Homeless women, youth in Cape Breton have few options, advocate warns
Fred Deveaux says the proportion of homeless people is proportionally larger than in Halifax
A leading advocate in the fight against homelessness on Cape Breton told a legislature committee Tuesday the best his organization can do sometimes is pay to get people off the island.
"We're often faced with a situation in [Cape Breton Regional Municipality], because we have no place for youth to go, with putting youth on a bus to Halifax to access Phoenix youth programs," Fred Deveaux told the all-party committee.
Phoenix is a non-profit, community-based organization located in Halifax that provides shelter and programs to young people between the ages of 11 and 24.
"We have an out-migration problem already," he said. "It doesn't sit well with anybody that, in order to access services, we are sending youth to Halifax."
Women may get 2 nights in hotel
According to Deveaux, homeless women are no better off.
"If you're a woman experiencing homelessness in CBRM, the Department of Community Services will pay for a maximum of two nights in a hotel to get you off the street for that amount of time," he said. "After that you're cut off."
Deveaux said once the women have had their two nights off the street, they're on their own again, which he said is far from ideal.
"They put themselves in risky situations at times," he said. "Sometimes they return to abusive situations or they couch-surf."
A one-day census of homeless people completed in April 2016 found 137 homeless people in the Sydney area. Slightly more than half were women. One in five was less than 24 years old.
Twenty-four of those people were sleeping outside or in a place determined to be "not fit for habitation."
According to Deveaux, a similar survey completed 12 days ago found 120 homeless individuals, but those numbers are preliminary and have yet to be validated.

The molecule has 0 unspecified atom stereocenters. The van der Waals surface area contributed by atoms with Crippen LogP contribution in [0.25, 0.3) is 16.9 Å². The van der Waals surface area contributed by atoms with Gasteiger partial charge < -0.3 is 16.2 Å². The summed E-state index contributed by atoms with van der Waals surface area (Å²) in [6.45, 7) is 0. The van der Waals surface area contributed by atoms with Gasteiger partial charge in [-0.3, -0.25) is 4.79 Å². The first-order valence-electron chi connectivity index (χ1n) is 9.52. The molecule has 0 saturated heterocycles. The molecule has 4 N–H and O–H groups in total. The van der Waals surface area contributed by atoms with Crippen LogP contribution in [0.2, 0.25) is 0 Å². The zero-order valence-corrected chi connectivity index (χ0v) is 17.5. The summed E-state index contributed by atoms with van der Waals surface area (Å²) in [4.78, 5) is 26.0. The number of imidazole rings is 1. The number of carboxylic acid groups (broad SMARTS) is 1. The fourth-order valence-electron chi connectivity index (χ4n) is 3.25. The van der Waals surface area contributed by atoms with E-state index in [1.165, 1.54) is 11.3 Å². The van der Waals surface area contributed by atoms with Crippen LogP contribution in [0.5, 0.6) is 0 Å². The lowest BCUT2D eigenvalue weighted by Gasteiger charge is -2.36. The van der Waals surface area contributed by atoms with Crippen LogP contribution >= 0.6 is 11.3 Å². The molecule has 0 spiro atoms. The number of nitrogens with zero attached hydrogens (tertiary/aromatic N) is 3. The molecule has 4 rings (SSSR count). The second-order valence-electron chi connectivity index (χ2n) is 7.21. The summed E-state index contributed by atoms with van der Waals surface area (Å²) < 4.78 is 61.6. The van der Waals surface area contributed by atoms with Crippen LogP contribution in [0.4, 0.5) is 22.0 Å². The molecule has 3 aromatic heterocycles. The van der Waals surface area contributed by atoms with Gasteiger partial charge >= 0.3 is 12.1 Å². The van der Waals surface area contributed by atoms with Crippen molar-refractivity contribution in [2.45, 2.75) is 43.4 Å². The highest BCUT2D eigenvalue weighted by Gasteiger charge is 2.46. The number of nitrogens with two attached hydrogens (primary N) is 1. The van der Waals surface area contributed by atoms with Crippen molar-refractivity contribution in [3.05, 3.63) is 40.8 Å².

Emergency shelter proposal
Deveaux's organization, Cape Breton Community Housing Association, has put together a proposal to set up an emergency shelter for young people and a facility geared specifically to house women.
The group is looking for $350,000 from the province which Deveaux called a "pittance" given the magnitude of the problem on the island.
He has not heard back from the department officially but is optimistic the proposal will get a sympathetic ear.
He certainly got that from New Democrat MLA Tammy Martin, who represents Cape Breton Centre.
She called Deveaux's presentation upsetting, saying she was "shocked" to hear the region only receives three per cent of the provincial funding available for homelessness programs.
"I'm disgusted to hear this," she told committee members. "That it's just one more part of how CBRM receives nothing and HRM receives everything. Honest to God, I think I'm speechless. But obviously not."
Committee making 8 recommendations
She convinced the all-party committee to adopt a motion, in which the chair of the committee will write a letter to the Minister of Community Service Kelly Regan, urging her to look at the funding and the possible disparity.
For his part, Deveaux left the committee with eight recommendations to pass along to government. Among them:
- Expand emergency shelter services for women and youth in CBRM.
- Continue to expand housing-first programming in CBRM.
- Raise the shelter allowance received by people who get assistance from the province.
- Allow single, non-senior households in affordable housing.
- Continue to provide funding for housing support worker in CBRM.